As you can see, the Kalman Gain ( \( K_{n} \) ) is the measurement weight, and the \( \left( 1 - K_{n} \right) \) term is the weight of the current state estimate.

The Kalman Gain is close to zero when the measurement uncertainty is high and the estimate uncertainty is low. Hence we give a significant weight to the estimate and a small weight to the measurement.

On the other hand, when the measurement uncertainty is low, and the estimate uncertainty is high, the Kalman Gain is close to one. Hence we give a low weight to the estimate and a significant weight to the measurement.

If the measurement uncertainty equals the estimate uncertainty, then the Kalman gain equals 0.5.

The Kalman Gain Defines the measurement's weight and the prior estimate's weight when forming a new estimate. It tells us how much the measurement changes the estimate.

A low measurement uncertainty relative to the estimate uncertainty would result in a high Kalman Gain (close to 1). Therefore the new estimate would be close to the measurement. The following figure illustrates the influence of a high Kalman Gain on the estimate in an aircraft tracking application.

A high measurement uncertainty relative to the estimate uncertainty would result in a low Kalman Gain (close to 0). Therefore the new estimate would be close to the prior estimate. The following figure illustrates the influence of a low Kalman Gain on the estimate in an aircraft tracking application.

Now we understand the Kalman Filter algorithm and are ready for the first numerical example.

Assume that we would like to estimate the height of a building using an imprecise altimeter.

We know that building height doesn't change over time, at least during the short measurement process.

- The true building height is 50 meters.
- The altimeter measurement error (standard deviation) is 5 meters.
- The ten measurements are: 49.03m, 48.44m, 55.21m, 49.98m, 50.6m, 52.61m, 45.87m, 42.64m, 48.26m, 55.84m.

One can estimate the height of the building simply by looking at it.

The estimated height of the building for the initialization purpose is:

\[ \hat{x}_{0,0}=60m \]

Now we shall initialize the estimate variance. A human estimation error (standard deviation) is about 15 meters: \( \sigma =15 \) . Consequently the variance is 225: \( \sigma ^{2}=225 \).

\[ p_{0,0} = 225 \]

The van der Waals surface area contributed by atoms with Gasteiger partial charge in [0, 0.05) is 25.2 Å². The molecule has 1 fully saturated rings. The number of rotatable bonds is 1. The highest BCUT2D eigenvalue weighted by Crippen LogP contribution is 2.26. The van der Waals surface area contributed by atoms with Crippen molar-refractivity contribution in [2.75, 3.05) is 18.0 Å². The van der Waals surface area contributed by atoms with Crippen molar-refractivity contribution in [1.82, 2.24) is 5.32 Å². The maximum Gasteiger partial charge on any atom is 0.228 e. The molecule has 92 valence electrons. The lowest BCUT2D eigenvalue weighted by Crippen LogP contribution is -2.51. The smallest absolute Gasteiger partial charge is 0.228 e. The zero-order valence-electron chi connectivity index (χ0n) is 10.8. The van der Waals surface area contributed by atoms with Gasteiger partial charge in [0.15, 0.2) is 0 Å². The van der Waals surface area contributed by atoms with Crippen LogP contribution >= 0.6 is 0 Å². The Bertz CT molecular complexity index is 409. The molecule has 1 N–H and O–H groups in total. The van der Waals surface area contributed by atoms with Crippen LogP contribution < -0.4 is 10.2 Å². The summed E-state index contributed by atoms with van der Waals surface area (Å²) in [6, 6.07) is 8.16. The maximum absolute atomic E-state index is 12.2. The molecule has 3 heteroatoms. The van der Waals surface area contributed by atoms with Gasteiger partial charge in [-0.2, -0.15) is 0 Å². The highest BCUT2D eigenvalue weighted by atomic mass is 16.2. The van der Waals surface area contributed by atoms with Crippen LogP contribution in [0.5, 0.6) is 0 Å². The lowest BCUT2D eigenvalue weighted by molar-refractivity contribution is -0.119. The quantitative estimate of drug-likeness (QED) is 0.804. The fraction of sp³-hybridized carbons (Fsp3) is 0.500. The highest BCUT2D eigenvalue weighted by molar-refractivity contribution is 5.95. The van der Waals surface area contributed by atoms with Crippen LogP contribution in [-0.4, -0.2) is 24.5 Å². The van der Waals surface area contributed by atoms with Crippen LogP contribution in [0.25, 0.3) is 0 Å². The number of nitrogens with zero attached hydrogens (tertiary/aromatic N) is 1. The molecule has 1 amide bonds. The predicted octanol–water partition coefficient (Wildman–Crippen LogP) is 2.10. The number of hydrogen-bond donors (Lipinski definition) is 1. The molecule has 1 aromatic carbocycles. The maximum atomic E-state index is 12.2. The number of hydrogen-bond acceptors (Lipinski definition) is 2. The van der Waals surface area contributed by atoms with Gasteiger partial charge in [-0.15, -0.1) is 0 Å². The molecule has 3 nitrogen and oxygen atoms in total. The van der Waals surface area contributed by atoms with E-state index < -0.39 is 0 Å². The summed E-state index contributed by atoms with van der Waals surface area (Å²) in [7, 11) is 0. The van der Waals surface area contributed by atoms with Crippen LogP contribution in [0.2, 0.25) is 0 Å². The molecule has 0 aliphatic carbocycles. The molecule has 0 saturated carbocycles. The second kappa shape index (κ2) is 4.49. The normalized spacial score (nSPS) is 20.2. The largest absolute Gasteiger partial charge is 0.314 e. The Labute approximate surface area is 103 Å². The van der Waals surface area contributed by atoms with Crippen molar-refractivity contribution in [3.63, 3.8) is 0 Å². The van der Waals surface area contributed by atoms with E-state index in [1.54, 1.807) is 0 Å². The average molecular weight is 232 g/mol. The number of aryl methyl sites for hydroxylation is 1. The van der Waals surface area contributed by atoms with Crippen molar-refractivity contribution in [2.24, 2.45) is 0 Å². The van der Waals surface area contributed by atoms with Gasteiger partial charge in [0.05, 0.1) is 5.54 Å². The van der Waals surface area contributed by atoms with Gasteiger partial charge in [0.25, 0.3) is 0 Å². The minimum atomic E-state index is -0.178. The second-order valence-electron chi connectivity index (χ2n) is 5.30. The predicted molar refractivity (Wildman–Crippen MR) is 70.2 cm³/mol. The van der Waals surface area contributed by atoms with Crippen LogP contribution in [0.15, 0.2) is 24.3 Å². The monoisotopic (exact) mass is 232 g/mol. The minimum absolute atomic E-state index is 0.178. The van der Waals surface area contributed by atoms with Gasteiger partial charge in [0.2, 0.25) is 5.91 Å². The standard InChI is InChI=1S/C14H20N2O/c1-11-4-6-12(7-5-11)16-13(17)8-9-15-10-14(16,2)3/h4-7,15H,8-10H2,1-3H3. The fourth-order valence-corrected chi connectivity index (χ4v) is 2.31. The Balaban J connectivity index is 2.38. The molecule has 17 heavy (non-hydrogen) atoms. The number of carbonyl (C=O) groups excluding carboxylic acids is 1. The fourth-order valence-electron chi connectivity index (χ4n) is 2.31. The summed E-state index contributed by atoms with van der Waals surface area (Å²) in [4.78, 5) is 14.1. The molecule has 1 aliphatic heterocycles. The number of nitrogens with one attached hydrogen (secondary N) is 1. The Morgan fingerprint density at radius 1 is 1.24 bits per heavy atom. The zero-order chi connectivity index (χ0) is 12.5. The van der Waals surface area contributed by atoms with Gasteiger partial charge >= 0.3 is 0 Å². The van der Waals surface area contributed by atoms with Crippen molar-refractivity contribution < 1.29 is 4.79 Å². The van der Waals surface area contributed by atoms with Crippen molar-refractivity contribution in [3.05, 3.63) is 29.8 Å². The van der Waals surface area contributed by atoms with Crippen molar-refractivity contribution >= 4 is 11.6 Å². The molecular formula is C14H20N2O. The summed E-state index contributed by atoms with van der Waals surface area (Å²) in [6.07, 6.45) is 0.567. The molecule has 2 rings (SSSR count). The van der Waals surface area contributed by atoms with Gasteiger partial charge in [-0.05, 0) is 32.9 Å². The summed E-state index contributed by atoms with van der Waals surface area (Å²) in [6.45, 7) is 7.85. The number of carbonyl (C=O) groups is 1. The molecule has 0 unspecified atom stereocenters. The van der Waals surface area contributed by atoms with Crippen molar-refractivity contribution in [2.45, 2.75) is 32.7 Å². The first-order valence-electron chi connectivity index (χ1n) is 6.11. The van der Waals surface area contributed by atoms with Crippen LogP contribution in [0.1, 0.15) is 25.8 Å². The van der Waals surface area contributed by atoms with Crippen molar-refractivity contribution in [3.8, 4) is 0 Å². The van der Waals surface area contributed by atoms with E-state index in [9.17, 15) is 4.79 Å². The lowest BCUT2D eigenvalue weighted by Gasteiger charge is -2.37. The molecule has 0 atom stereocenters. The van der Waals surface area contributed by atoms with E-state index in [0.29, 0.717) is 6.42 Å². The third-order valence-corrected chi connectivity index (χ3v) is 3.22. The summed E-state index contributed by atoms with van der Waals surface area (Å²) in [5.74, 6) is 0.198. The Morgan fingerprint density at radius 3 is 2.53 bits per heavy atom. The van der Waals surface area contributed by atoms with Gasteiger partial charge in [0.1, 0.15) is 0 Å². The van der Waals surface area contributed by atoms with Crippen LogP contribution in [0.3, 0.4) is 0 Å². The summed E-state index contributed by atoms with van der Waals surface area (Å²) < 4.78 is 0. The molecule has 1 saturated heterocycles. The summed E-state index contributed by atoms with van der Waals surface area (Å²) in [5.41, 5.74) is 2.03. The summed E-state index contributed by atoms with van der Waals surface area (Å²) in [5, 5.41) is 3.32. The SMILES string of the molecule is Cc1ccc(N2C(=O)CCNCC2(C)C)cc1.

Now, we shall predict the next state based on the initialization values.

Since our system's Dynamic Model is constant, i.e., the building doesn't change its height:

\[ \hat{x}_{1,0}=\hat{x}_{0,0}= 60m \]

The extrapolated estimate variance also doesn't change:

\[ p_{1,0}= p_{0,0}=225 \]

The first measurement is: \( z_{1}=49.03m \) .

Since the standard deviation ( \( \sigma \) ) of the altimeter measurement error is 5, the variance ( \( \sigma ^{2} \) ) would be 25, thus, the measurement variance is: \( r_{1}=25 \) .

Kalman Gain calculation:

\[ K_{1}= \frac{p_{1,0}}{p_{1,0}+r_{1}}= \frac{225}{225+25}=0.9 \]

Estimating the current state:

\[ \hat{x}_{1,1}=~ \hat{x}_{1,0}+ K_{1} \left( z_{1}- \hat{x}_{1,0} \right) =60+0.9 \left( 49.03-60 \right) =50.13m \]

Update the current estimate variance:

\[ p_{1,1}=~ \left( 1-K_{1} \right) p_{1,0}= \left( 1-0.9 \right) 225=22.5 \]

Since the dynamic model of our system is constant, i.e., the building doesn't change its height:

\[ \hat{x}_{2,1}=\hat{x}_{1,1}= 50.13m \]

The extrapolated estimate variance also doesn't change:

\[ p_{2,1}= p_{1,1}=22.5 \]

After a unit time delay, the predicted estimate from the previous iteration becomes the prior estimate in the current iteration:

\[ \hat{x}_{2,1}=50.13m \]

The extrapolated estimate variance becomes the prior estimate variance:

\[ p_{2,1}= 22.5 \]

The second measurement is: \( z_{2} = 48.44m \)

The measurement variance is: \( r_{2}=25 \)

Kalman Gain calculation:

\[ K_{2}= \frac{p_{2,1}}{p_{2,1}+r_{2}}= \frac{22.5}{22.5+25}=0.47 \]

Estimating the current state:

\[ \hat{x}_{2,2}=~ \hat{x}_{2,1}+ K_{2} \left( z_{2}- x_{2,1} \right) =50.13+0.47 \left( 48.44-50.13 \right) =49.33m \]

Update the current estimate variance:

\[ p_{2,2}=~ \left( 1-K_{2} \right) p_{2,1}= \left( 1-0.47 \right) 22.5=11.84 \]

Since the dynamic model of our system is constant, i.e., the building doesn't change its height:

\[ \hat{x}_{3,2}=\hat{x}_{2,2}= 49.33m \]

The extrapolated estimate variance also doesn't change:

\[ p_{3,2}= p_{2,2}=11.84 \]

The calculations for the subsequent iterations are summarized in the following table:

\( n \) | \( z_{n} \) | Current state estimates ( \( K_{n} \) , \( \hat{x}_{n,n} \) , \( p_{n,n} \) ) | Prediction ( \( \hat{x}_{n+1,n} \) , \( p_{n+1,n} \) ) |
---|---|---|---|